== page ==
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Age of Babble-On


I have always made my living using words. My profession encourages correct usage because the primary goal of journalism is to convey information in a way that is comprehensible to the reader. But I have a secret confession: nothing amuses me more than a delicious lexical faux pas.

For me, the occasional apropos typo or misplaced clause can be funnier than any planned witticism. I have committed a number of these errors during my career and, even when I was the culprit, I still found them hilarious. For a while, we even posted our gaffes on the newsroom bulletin board to lighten the mood and to remind ourselves of our human fallabilty. 

Although it was made more than 40 years ago—and is not one of my own—this one lingers in my memory as one of the best of all time. My editor, subbing as a sportswriter, was recounting the last game of a miserable season for the Sharon baseball team. Seeking to put as good a light on a losing season as he could, he wrote, “The scrappy little Sharon team went down to defeat …” 

At least that is what he thought he wrote.

Thursday morning, soon after the paper came out, the coach stood over his desk. “We had a bad season, but you didn’t have to say that!” he protested. My editor looked aghast at the paper where it clearly stated, “The crappy little Sharon team went down to defeat.”

My editor protested that he hadn’t written that, and that the “s” must have been dropped by the typesetter (yes, we had those back then). Out to the composing room they went, where the original copy was retrieved. Lo and behold, there was no “s.” “I thought you were being awfully frank,” the typesetter said laconically.

Such things are accidents, but the pomposity of modern usages is often just as amusing. I laughed out loud the other evening when a news program aired a segment on private ventures into space travel. In a film clip of a missile exploding upon take-off, you could hear a woman in the control room announcing, “We’ve had a rapid unplanned disassembly.” Oh, for heaven’s sake! What wrong with saying, “It blew up.”

Why has Speedo suddenly decided that its swim caps are “hair management systems”? How did water become transformed into an “affordable portable lifestyle beverage”? Why is “granular” replacing “detailed” and why have meetings become “summits.”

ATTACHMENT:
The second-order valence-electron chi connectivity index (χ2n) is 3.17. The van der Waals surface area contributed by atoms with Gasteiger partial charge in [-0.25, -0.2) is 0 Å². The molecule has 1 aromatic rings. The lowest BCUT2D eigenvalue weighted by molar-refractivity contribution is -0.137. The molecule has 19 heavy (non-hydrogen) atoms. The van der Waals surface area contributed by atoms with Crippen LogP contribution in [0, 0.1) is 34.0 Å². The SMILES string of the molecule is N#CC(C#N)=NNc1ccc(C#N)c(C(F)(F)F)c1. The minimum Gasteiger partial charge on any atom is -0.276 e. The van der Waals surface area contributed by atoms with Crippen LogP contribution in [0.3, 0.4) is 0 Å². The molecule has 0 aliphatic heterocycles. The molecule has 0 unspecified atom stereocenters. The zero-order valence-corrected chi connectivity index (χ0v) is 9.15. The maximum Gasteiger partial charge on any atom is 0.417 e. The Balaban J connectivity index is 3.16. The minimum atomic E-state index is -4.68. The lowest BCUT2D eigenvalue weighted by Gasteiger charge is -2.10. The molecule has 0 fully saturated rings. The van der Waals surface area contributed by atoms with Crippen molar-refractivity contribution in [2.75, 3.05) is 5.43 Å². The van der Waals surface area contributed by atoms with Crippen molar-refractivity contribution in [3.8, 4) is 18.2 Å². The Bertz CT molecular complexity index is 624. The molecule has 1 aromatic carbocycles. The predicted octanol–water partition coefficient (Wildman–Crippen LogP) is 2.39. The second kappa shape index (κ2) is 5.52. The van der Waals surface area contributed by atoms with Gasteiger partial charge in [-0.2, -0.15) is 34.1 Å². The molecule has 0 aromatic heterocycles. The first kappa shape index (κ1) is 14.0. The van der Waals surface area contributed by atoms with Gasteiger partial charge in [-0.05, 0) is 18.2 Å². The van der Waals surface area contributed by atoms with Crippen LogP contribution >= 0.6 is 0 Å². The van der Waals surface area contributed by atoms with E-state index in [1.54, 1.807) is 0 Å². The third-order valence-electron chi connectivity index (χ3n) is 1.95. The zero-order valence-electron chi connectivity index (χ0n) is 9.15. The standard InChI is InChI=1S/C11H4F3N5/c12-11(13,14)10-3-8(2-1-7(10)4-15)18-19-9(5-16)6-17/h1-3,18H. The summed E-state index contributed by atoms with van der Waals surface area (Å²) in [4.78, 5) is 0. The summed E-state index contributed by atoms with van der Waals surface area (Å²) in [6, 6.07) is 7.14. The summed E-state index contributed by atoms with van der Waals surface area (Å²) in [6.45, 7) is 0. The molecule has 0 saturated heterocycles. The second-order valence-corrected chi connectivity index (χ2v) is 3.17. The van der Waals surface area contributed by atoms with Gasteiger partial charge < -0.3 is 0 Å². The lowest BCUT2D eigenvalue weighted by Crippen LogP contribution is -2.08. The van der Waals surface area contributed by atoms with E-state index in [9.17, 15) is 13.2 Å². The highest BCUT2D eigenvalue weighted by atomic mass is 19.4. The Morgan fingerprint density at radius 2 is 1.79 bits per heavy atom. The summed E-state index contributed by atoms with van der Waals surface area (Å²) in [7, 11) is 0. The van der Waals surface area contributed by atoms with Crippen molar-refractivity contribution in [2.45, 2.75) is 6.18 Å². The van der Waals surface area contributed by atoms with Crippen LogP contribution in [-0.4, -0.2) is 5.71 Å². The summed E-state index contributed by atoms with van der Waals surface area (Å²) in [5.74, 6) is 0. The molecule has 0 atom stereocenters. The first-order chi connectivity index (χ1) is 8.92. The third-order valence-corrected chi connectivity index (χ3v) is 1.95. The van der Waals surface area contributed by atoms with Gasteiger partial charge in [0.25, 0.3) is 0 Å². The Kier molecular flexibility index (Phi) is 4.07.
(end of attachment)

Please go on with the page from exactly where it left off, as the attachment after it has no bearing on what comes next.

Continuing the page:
Here’s one I loathe: “Optics,” not in its original meaning of “the scientific study of sight and the behavior of light,” but now magically transformed to mean the way in which an event or course of action is perceived by the public. What’s wrong with the old, tried-and-true “appearance.”

Why are celebrities now said to have “opened up” about things that are not secrets? And what in heaven’s name, is an “alternative truth.” If it’s truth your seeking, perhaps the fastest way to get it is through “enhanced interrogation,” an old Nazi term for torture later embraced by Americans during the Iraq war.

Information would seem to be a good thing, wouldn’t it? How else can we assess an issue and draw a correct conclusion? But even information has some bad cousins these days. Disinformation is information that is deliberately false, formerly known as a lie; misinformation is false, but the person disseminating it believes to be true, and malinformation (what ungraceful constructions these are!) is based in reality but used to inflict harm on others. All these unsavory relatives of the noble “information” can easily be used to convey the aforesaid “alternative truths.”

“Oh, what wicked webs we weave, when first we practice to deceive.” 

And that is what is happening in our cultural universe. We are recreating a metaphorical Tower of Babylon, where our inability to understand each other is wrecking havoc on our world. Words are being used to obfuscate, to conceal and to distort the truth. Or to feed us intellectual pap designed to dodge issues altogether and lull us into a sense of complacency. 

When we permit our language to be tampered with and distorted, we are inviting it to cloak and disguise. Perhaps the unintentionally dropped “s” in that long-ago sports story better revealed the truth about a season that had seen no wins than would have the kinder, more generous word, “scrappy.”

Kathryn Boughton is Editor of the Kent Good Times Dispatch. The views expressed in “Out on a Limb” are hers and do not represent Kent News, Inc.

Kathryn Boughton
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    March 9, 2024 at 2:43 pm

    My most hated misuse of a word is “closure”. It is a business term. Has nothing to do with human experience.

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